Dr. Masters co-founded wunderground in 1995. He flew with the NOAA Hurricane Hunters from 1986-1990. Co-blogging with him: Bob Henson, @bhensonweather
By: Dr. Jeff Masters , 1:16 PM GMT on July 15, 2010
The equatorial Eastern Pacific Ocean continues to cool, and we have now crossed the threshold into La Niña conditions. Sea surface temperatures (SSTs) over the tropical Eastern Pacific in the area 5°N - 5°S, 120°W - 170°W, also called the "Niña 3.4 region", fell to 0.8°C below average by July 12, according to NOAA.. The Australian Bureau of Meteorology put this number at 0.7°C below average (as of July 11.) Since La Niña conditions are defined as occurring when this number reaches 0.5°C below average, we are well into the territory of a weak La Niña event. La Niña conditions must be present for several months before this will be officially classified as a La Niña event, but it is highly likely that a full-fledged La Niña event lasting at least eight months has arrived. We started out the year with a strong El Niño, so it may seem surprising that we have transitioned La Niña so quickly, However, historically, about 35 - 40% of El Niño events are followed by a La Niña within the same year. Given current trends, I expect the current La Niña to cross the threshold needed to be defined as "moderate" strength--temperatures at least 1.0°C below average in the equatorial Eastern Pacific--by September.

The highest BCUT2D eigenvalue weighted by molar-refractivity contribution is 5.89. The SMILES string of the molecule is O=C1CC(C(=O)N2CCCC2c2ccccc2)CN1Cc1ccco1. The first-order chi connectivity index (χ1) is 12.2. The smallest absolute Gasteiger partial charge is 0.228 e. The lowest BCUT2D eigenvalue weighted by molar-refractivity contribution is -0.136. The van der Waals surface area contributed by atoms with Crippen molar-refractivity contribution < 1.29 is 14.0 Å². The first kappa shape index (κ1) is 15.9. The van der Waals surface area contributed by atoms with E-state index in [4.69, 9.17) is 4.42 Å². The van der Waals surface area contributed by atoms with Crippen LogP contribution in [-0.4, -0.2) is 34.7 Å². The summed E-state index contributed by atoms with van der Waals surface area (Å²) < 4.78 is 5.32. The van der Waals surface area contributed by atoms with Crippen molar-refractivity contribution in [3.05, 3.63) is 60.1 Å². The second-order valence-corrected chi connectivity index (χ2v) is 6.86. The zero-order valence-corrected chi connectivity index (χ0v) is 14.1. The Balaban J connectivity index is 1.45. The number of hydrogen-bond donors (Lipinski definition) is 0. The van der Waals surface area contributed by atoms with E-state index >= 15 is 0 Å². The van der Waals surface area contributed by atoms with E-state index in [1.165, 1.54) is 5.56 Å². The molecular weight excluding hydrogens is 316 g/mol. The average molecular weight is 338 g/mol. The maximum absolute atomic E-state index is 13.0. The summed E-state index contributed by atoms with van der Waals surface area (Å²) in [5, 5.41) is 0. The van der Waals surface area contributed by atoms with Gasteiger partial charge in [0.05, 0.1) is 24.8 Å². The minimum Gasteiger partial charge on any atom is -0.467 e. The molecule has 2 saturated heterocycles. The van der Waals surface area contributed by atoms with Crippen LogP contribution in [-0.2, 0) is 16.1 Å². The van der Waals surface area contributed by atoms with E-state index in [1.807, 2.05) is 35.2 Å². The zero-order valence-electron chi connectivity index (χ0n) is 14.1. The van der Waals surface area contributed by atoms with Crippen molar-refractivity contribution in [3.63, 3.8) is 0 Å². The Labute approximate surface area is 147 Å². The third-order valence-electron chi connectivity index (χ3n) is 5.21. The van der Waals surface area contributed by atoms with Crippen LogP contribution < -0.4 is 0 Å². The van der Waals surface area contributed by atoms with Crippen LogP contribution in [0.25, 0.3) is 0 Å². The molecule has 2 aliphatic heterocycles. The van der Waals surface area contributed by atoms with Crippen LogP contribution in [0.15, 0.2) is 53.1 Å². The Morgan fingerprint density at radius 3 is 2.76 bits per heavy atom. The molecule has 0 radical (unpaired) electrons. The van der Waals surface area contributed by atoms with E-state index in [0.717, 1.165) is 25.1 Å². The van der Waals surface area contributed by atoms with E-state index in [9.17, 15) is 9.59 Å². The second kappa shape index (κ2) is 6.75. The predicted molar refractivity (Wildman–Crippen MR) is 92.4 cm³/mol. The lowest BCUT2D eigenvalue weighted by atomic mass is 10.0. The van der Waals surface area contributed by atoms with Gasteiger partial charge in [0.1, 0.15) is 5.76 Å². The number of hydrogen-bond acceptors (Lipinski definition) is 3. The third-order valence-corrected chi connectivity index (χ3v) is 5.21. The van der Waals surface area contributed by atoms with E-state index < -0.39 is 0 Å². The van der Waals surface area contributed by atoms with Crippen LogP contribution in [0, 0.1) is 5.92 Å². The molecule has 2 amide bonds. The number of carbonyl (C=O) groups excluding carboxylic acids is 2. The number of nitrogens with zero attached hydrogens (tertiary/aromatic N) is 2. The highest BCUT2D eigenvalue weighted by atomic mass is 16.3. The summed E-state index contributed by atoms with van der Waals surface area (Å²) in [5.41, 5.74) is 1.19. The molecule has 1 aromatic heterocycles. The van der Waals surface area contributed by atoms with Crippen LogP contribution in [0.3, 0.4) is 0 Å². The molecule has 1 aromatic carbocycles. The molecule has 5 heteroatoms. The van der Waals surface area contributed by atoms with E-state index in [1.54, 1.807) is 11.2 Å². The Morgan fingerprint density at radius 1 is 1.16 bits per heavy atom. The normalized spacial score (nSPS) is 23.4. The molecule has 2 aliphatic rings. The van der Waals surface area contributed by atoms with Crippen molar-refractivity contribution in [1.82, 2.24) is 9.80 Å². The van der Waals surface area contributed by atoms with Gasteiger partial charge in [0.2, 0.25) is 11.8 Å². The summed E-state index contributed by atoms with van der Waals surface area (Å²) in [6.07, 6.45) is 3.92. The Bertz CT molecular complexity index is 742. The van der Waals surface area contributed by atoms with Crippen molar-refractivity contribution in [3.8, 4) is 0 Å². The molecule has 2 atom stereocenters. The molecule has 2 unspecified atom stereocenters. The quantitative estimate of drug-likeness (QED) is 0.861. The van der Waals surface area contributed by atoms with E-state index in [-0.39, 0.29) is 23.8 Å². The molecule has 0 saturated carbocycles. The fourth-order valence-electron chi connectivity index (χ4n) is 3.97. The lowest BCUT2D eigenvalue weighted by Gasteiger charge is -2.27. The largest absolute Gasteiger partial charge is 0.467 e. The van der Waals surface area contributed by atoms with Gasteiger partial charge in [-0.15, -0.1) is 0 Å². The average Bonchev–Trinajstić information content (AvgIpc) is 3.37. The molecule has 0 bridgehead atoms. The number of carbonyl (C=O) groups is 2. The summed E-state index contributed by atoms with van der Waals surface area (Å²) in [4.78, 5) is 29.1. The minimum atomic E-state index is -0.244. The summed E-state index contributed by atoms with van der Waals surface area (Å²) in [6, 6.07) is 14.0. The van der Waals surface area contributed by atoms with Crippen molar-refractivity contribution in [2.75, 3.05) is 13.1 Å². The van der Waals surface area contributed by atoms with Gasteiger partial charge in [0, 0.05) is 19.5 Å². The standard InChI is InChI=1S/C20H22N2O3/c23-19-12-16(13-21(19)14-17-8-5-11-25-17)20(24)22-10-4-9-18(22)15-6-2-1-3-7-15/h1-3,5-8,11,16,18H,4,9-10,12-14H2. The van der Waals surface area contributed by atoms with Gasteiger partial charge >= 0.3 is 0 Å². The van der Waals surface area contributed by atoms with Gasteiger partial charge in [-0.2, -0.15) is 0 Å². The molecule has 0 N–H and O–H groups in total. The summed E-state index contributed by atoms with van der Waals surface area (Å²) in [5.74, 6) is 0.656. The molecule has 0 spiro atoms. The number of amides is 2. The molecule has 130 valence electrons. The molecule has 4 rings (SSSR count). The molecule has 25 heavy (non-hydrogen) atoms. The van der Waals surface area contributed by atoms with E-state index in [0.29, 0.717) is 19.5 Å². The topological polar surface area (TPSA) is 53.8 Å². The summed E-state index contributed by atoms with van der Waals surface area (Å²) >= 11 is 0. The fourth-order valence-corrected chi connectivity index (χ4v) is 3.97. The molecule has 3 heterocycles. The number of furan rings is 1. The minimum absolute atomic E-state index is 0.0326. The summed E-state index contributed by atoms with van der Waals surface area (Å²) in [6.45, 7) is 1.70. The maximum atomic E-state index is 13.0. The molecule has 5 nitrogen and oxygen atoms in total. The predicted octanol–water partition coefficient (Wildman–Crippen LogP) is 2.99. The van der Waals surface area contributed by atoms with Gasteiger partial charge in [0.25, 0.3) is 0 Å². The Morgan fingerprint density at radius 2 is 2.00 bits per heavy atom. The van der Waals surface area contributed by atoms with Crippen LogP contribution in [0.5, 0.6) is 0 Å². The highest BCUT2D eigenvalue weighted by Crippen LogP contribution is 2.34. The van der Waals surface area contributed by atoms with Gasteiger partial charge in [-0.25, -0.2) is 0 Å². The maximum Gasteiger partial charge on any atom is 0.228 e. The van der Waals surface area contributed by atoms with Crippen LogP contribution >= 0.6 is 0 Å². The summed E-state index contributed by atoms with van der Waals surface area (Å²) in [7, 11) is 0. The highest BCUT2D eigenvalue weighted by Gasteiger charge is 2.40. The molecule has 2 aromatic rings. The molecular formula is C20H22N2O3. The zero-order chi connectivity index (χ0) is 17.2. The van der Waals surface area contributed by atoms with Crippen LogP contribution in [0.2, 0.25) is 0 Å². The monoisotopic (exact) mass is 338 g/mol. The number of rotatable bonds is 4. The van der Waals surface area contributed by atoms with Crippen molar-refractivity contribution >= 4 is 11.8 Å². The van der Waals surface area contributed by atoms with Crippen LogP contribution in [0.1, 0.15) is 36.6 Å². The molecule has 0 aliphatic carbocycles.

Figure 1. Progression of El Niño to La Niña over the past year, as measured by SSTs in the the tropical Eastern Pacific in the area 5°N - 5°S, 120°W - 170°W, also called the "Niña 3.4 region". Image credit: NOAA Climate Prediction Center.
It is well-known that both the number and intensity of hurricanes in the Atlantic tend to increase during La Niña events. However, as I discussed in a post last month, since 1995, neutral years (when neither an El Niño or La Niña are present) have had Atlantic hurricane activity equal to La Niña years. The last time we had a strong El Niño event followed by a La Niña event in the same year, in 1998, we had a Atlantic hurricane season 40% above average in activity, with 14 named storms, 10 hurricanes, and 3 intense hurricanes. The season was relatively late-starting, with only one named storm occurring before August 20. I'm thinking this year's season may be similar, though four or more intense hurricanes are a good bet due to the record warm SSTs.
Both El Niño and La Niña events have major impacts on regional and global weather patterns. For the remainder of July and August, we can expect La Niña to bring cloudier and wetter than average conditions to the Caribbean, but weather patterns over North America should not see much impact (Figure 2.) Globally, La Niña conditions tend to cause a net cooling of surface temperatures. Thus, while the past twelve month period has been the warmest globally since record keeping began in 1880, it is unlikely that the calendar year of 2010 will set the record for warmest year ever.
Figure 2. Typical regional weather anomalies observed during June - August when La Niña conditions are present. The Caribbean tends to be cloudier and wetter than average, but there is typically little change to temperature and precipitation patterns over North America. Image credit: NOAA Climate Prediction Center.
The tropics are quiet
There are no threat areas to discuss in the Tropical Atlantic today, and none of the reliable computer models is calling for tropical cyclone development over the next seven days.
I'll have a new post on Friday.
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